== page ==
North Korea’s Missile Tests: Biden’s Options

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North Korea’s Missile Tests: Biden’s Options

Since the collapse of the U.S.-North Korea summit at Hanoi in February 2019, North Korea and the United States have been locked in a diplomatic impasse. 

North Korea’s Missile Tests: Biden’s Options
Credit: John Pavelka / Flickr

In the first three weeks of January 2022 North Korea conducted four ballistic missile tests. The Biden administration was content to put North Korea on the back burner in 2021, but Washington may not have the luxury of keeping Pyongyang near the bottom of its priority list for much longer. 

While North Korea has refrained from testing a nuclear weapon since September 2017, it has made significant advances in missile technology with an emphasis on relatively shorter-range systems that can threaten targets in East Asia. Two of the four 2022 tests so far were of a never-before-seen missile that featured a new type of warhead mounted atop a liquid-fuel rocket that is visually similar to but shorter than the Hwasong-12 ballistic missile. 

North Korea claimed that the new missile’s warhead is a hypersonic glide vehicle (HGV) that uses small fins to conduct maneuvers while traveling through the atmosphere at very high speed. This is the second type of HGV tested successfully by North Korea. In September 2021, Pyongyang test launched the Hwasong-8, which has an HGV warhead shaped more like a wedge rather than the conical warhead of the new, unnamed missile.

North Korea’s interest in HGVs is unsurprising. From a technical perspective, HGVs are useful for defeating missile defense systems due to their unpredictable flight path. Since HGVs can maneuver, it is much harder for the defender to predict where the warhead will land and therefore harder to fire an interceptor in time. Kim Jong Un also announced that such capabilities would be a major focus of North Korea’s weapons industry in a landmark political speech to the eighth Party Congress in early January 2021, granting strong political backing and material support. 

Since the collapse of the North Korea-U.S. summit at Hanoi in February 2019, North Korea and the United States have been locked in a diplomatic impasse. Neither the Trump nor Biden administration ratcheted up U.S. pressure on North Korea. Kim, for his part, has conducted ballistic missile tests but has refrained from testing nuclear weapons and missiles that could threaten U.S. territory. The Biden administration has repeatedly offered to meet with North Korean negotiators without preconditions. However, after the high-profile failure at Hanoi, North Korea has refused to engage with the United States unless it takes steps to demonstrate that renewed negotiations will be different. 

Maintaining the current diplomatic stalemate is likely to become more difficult as North Korea improves its missile forces. Deterring a North Korean attack is relatively easy compared to coercing North Korea to give up its nuclear forces, but the requirements for deterrence are a moving target. If Pyongyang continues to improve its missile forces, Seoul will likely ask Washington to take steps to enhance its ability to protect against a more capable adversary. At one extreme end, this could lead to a redeployment of U.S. nuclear weapons in South Korea, which would likely deepen China-U.S. animosity and could spark a crisis with North Korea.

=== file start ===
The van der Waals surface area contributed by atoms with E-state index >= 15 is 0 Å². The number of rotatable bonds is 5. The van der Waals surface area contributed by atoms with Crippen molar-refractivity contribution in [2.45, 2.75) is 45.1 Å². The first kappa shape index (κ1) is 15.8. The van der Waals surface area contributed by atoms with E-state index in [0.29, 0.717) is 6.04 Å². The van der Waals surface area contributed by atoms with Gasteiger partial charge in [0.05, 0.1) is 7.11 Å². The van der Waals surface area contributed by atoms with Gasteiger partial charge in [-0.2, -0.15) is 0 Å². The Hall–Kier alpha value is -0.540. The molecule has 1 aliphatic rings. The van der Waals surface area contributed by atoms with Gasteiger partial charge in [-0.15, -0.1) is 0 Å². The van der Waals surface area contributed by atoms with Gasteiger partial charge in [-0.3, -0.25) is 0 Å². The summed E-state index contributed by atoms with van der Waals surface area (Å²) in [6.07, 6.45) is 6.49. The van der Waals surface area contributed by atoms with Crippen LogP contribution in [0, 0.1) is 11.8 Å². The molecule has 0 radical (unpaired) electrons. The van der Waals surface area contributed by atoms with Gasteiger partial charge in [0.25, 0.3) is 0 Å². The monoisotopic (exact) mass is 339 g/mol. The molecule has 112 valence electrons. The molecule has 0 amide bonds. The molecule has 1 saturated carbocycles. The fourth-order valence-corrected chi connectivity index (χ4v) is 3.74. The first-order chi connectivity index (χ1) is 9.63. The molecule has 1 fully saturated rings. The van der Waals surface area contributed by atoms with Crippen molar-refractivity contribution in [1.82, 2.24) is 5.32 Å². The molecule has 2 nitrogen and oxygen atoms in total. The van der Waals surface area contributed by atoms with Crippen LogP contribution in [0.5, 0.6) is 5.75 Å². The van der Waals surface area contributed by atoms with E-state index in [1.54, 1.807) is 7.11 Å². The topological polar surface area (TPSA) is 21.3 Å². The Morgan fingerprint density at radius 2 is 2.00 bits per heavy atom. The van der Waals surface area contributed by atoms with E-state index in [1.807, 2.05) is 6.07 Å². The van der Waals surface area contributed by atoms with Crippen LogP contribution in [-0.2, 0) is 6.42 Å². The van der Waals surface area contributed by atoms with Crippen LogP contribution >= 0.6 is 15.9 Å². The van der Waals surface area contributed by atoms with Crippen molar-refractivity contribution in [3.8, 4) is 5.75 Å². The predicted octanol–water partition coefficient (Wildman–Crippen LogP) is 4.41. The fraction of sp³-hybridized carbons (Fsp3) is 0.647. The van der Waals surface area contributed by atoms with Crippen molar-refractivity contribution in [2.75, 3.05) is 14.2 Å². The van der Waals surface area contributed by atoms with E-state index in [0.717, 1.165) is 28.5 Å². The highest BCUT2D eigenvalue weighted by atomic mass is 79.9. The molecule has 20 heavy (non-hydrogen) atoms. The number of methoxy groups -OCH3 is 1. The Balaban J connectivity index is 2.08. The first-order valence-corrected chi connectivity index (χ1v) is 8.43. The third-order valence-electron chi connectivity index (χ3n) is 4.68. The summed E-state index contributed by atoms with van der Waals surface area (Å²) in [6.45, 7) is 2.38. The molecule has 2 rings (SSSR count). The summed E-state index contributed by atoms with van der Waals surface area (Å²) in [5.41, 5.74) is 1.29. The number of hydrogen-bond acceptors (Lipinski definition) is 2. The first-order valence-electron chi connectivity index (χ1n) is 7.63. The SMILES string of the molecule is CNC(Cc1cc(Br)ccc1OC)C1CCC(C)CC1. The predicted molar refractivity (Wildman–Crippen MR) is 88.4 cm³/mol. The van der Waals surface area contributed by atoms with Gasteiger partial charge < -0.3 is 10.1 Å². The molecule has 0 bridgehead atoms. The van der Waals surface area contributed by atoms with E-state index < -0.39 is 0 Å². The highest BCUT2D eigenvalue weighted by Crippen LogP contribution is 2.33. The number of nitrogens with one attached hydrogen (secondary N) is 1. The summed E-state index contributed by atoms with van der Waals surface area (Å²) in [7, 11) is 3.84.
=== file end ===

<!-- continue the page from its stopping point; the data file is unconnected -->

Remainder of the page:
Other less controversial options could include deployments of more missile defense systems or greater U.S. support for advanced South Korean capabilities similar to the AUKUS nuclear submarine deal between the United States, United Kingdom, and Australia. Such an approach would prioritize maintaining the South Korea-U.S. alliance, but it also creates an action-reaction cycle that could make Northeast Asia more volatile in the long run.     

The United States could try and force North Korea back to the negotiating table by ratcheting up economic and military pressure. The Trump administration tried this approach in 2017. While Trump did get a summit with Kim in 2018, the path there was very perilous and could have easily led to a war with a high chance of nuclear use. North Korea has repeatedly shown a willingness to meet U.S. pressure with pressure of its own so taking this path is likely to result in another crisis. 

The Biden administration’s decision to respond to the second of January’s missile tests with new sanctions on North Korean individuals involved in the missile program was shortly followed by the third missile test of the month. This does not mean that a return to 2017 is likely, but Biden should be cautious about applying additional pressure as it is likely to beget North Korean escalation rather than bring it to heel. 

Finally, the United States could take actions to address North Korea’s request for a demonstration of seriousness to restart diplomacy. The Moon Jae-in administration in South Korea appears willing to try this approach with its insistence on issuing a declaration to end the technically ongoing Korean War, but Moon doesn’t have much time left in office. 

The United States should not give up on a diplomatic way to reduce the risk of North Korea’s nuclear weapons. If Seoul is willing to end the Korean War, the United States should do more to champion this course of action. Diplomacy comes with its own set of uncertainties and challenges, but both maintaining the status quo and increasing pressure will have more dangerous consequences.